So here's what I would want to say to a mother who is feeling like the lady in this photo...

Firstly I’d want to ask whether she was okay - the traditional approach to seeing someone in distress like this.

After giving her a big fat hug, I would want to tell her that she was doing a great job and that this parenting gig is hard, despite any pre-conceived ideas that it wasn’t going to be.

I’d want to show her the many different parents I come across on a daily basis who feel exactly like her, so she could see that she wasn’t alone and her emotional struggles are NOT a reflection of her being a bad parent.

I’d want to help her to see how this is only small part of her experience as a mother, not the totality of it because I know personally and professionally that we can get consumed by these moments and see them as the only thing going on in your life.

 I would want to teach this mother how to shift her mindset when she gets bogged down and help her to adopt three fundamental ways of pulling herself out of those emotional dark places when life doesn't go to plan.

I would teach her to entrench these messages into her habitual thoughts to take with her during the baby years, toddlers and beyond, so she doesn't get bogged down by the inevitable challenges of being a parent. 

Here are the three mindset shifts I would teach her...

  1.  To change her 'picture' on how parenting was ‘supposed to be’.
  2. To remember that these difficulties are only part of the experience.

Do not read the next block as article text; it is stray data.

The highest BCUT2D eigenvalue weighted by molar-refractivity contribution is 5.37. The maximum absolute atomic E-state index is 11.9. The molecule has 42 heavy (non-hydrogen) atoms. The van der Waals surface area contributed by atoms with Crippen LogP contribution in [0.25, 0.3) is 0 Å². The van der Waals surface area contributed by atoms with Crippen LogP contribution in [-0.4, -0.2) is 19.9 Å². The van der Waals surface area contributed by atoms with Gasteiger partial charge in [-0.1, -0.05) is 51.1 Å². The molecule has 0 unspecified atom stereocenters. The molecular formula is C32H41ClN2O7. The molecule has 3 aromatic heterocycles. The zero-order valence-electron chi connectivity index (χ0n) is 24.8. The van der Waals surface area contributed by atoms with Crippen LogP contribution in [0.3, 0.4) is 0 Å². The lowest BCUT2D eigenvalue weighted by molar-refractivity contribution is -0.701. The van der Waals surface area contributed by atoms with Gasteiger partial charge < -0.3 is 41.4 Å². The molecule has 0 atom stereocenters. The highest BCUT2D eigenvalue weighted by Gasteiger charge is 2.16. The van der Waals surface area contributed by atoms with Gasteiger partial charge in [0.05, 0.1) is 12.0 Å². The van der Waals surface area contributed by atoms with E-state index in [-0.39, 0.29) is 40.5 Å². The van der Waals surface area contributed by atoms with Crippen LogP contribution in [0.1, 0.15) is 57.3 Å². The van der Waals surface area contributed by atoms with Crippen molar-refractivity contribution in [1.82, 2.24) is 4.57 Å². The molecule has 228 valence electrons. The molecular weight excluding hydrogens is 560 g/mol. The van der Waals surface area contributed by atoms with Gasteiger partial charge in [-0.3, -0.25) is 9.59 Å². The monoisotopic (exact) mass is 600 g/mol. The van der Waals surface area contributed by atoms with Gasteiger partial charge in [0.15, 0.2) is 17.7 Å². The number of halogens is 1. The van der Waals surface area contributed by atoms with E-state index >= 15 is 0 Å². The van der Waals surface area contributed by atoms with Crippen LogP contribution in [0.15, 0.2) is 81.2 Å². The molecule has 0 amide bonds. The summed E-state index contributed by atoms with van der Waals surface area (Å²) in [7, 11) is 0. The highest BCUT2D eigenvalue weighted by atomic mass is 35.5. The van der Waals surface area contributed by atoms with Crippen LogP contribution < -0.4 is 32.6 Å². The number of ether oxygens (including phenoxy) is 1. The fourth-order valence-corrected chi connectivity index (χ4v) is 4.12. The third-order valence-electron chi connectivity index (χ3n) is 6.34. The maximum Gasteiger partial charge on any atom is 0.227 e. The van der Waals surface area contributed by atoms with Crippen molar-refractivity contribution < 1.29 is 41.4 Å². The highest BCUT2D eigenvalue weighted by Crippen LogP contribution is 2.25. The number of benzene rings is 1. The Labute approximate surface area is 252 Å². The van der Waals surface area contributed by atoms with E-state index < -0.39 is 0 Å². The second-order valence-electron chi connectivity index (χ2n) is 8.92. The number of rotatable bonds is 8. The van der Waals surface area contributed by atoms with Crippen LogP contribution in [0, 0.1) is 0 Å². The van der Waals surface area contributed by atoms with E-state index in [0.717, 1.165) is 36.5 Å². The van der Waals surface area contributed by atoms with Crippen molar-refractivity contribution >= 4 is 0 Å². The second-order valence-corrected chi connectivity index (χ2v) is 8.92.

3.  That challenges with your child do NOT reflect your worth as a parent.

Here’s why these three mind shifts are really important when you have a baby in the house (whether you are a first time parent, or adding another child to your family).

1. Changing the picture on how parenting was 'supposed to be'.

What causes us the most stress in life, as well as parenting, is when we have attached ourselves to an idea, a picture of how we thought something was going to go.

Throughout the course of our lives we adopt all these ideas of what we anticipate will occur in our parenting experience.

We adopt this expectation at a time when we knew absolutely nothing about parenting at all.

Often we’ve gathered this primitive understanding from the way we were raised (“I’m so going to be like my parents!” Or “I’m going to be NOTHING like my parents”).

We observe other parents, we see cute kids on their best behaviour, we hold other babies, we see Huggies commercials and baby formulas where kids are at their best.

But nothing can prepare you for the reality of what parenting is actually like, because your picture came from misinformation – you weren’t looking at the whole picture.

The reality of parenting, especially a newborn and young child who's still learning about the ways of the world, is that there are going to be highs and lows. It won’t be all warm and fuzzy snuggles on the couch with your baby.

There’s going to be sore nipples, lack of sleep, messy house, whining or screaming, children throwing tantrums, complete overwhelm, and times where you don’t have a damn clue what you’re doing.

Which brings me to my next point.

2. The difficulties of parenting are only part of the experience.